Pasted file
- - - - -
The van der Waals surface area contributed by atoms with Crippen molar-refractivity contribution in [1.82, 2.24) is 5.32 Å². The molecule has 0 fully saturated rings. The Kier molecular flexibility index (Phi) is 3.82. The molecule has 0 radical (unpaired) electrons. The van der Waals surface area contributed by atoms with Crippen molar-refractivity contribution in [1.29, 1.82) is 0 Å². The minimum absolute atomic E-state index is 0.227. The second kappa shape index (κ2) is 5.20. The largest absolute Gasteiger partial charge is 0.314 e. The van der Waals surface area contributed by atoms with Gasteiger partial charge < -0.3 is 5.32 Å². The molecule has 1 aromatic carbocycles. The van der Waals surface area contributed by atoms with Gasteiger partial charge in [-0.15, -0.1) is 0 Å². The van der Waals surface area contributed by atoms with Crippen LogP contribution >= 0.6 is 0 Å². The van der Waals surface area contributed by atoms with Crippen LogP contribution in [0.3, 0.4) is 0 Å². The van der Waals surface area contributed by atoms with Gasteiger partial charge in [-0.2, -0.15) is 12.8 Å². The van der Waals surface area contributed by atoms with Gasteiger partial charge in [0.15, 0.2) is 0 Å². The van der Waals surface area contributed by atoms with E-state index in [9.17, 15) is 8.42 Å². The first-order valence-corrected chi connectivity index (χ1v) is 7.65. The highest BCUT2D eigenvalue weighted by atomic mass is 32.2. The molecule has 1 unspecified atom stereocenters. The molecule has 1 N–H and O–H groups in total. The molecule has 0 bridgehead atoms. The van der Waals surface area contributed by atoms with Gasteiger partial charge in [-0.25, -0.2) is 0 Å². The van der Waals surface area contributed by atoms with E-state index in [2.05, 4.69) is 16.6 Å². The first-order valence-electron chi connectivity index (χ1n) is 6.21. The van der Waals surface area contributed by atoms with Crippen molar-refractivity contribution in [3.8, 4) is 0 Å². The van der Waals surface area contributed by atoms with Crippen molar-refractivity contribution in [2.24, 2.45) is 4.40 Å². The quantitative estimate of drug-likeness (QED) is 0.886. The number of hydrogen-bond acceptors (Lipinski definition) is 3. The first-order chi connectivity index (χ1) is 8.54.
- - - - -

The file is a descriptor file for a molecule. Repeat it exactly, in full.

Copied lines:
The van der Waals surface area contributed by atoms with Crippen molar-refractivity contribution in [1.82, 2.24) is 5.32 Å². The molecule has 0 fully saturated rings. The Kier molecular flexibility index (Phi) is 3.82. The molecule has 0 radical (unpaired) electrons. The van der Waals surface area contributed by atoms with Crippen molar-refractivity contribution in [1.29, 1.82) is 0 Å². The minimum absolute atomic E-state index is 0.227. The second kappa shape index (κ2) is 5.20. The largest absolute Gasteiger partial charge is 0.314 e. The van der Waals surface area contributed by atoms with Gasteiger partial charge < -0.3 is 5.32 Å². The molecule has 1 aromatic carbocycles. The van der Waals surface area contributed by atoms with Gasteiger partial charge in [-0.15, -0.1) is 0 Å². The van der Waals surface area contributed by atoms with Crippen LogP contribution >= 0.6 is 0 Å². The van der Waals surface area contributed by atoms with Crippen LogP contribution in [0.3, 0.4) is 0 Å². The van der Waals surface area contributed by atoms with Gasteiger partial charge in [-0.2, -0.15) is 12.8 Å². The van der Waals surface area contributed by atoms with Gasteiger partial charge in [0.15, 0.2) is 0 Å². The van der Waals surface area contributed by atoms with E-state index in [9.17, 15) is 8.42 Å². The first-order valence-corrected chi connectivity index (χ1v) is 7.65. The highest BCUT2D eigenvalue weighted by atomic mass is 32.2. The molecule has 1 unspecified atom stereocenters. The molecule has 1 N–H and O–H groups in total. The molecule has 0 bridgehead atoms. The van der Waals surface area contributed by atoms with Gasteiger partial charge in [-0.25, -0.2) is 0 Å². The van der Waals surface area contributed by atoms with E-state index in [2.05, 4.69) is 16.6 Å². The first-order valence-electron chi connectivity index (χ1n) is 6.21. The van der Waals surface area contributed by atoms with Crippen molar-refractivity contribution in [3.8, 4) is 0 Å². The van der Waals surface area contributed by atoms with Crippen molar-refractivity contribution in [2.24, 2.45) is 4.40 Å². The quantitative estimate of drug-likeness (QED) is 0.886. The number of hydrogen-bond acceptors (Lipinski definition) is 3. The first-order chi connectivity index (χ1) is 8.54.